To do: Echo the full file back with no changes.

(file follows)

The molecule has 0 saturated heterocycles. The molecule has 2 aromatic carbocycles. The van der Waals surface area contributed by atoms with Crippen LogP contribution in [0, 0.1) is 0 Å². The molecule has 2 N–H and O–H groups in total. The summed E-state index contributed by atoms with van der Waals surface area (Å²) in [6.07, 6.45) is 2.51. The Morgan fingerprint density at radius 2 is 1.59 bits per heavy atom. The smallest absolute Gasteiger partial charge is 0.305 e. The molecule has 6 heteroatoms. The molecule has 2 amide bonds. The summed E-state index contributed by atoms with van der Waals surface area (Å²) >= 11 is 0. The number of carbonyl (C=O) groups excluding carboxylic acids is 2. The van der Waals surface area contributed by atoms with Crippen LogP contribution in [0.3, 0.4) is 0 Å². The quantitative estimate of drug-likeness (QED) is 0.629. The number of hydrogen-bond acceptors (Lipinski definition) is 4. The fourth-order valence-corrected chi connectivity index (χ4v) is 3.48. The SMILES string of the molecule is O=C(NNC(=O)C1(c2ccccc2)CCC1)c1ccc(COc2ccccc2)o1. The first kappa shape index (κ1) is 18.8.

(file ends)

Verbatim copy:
The molecule has 0 saturated heterocycles. The molecule has 2 aromatic carbocycles. The van der Waals surface area contributed by atoms with Crippen LogP contribution in [0, 0.1) is 0 Å². The molecule has 2 N–H and O–H groups in total. The summed E-state index contributed by atoms with van der Waals surface area (Å²) in [6.07, 6.45) is 2.51. The Morgan fingerprint density at radius 2 is 1.59 bits per heavy atom. The smallest absolute Gasteiger partial charge is 0.305 e. The molecule has 6 heteroatoms. The molecule has 2 amide bonds. The summed E-state index contributed by atoms with van der Waals surface area (Å²) >= 11 is 0. The number of carbonyl (C=O) groups excluding carboxylic acids is 2. The van der Waals surface area contributed by atoms with Crippen LogP contribution in [0.3, 0.4) is 0 Å². The quantitative estimate of drug-likeness (QED) is 0.629. The number of hydrogen-bond acceptors (Lipinski definition) is 4. The fourth-order valence-corrected chi connectivity index (χ4v) is 3.48. The SMILES string of the molecule is O=C(NNC(=O)C1(c2ccccc2)CCC1)c1ccc(COc2ccccc2)o1. The first kappa shape index (κ1) is 18.8.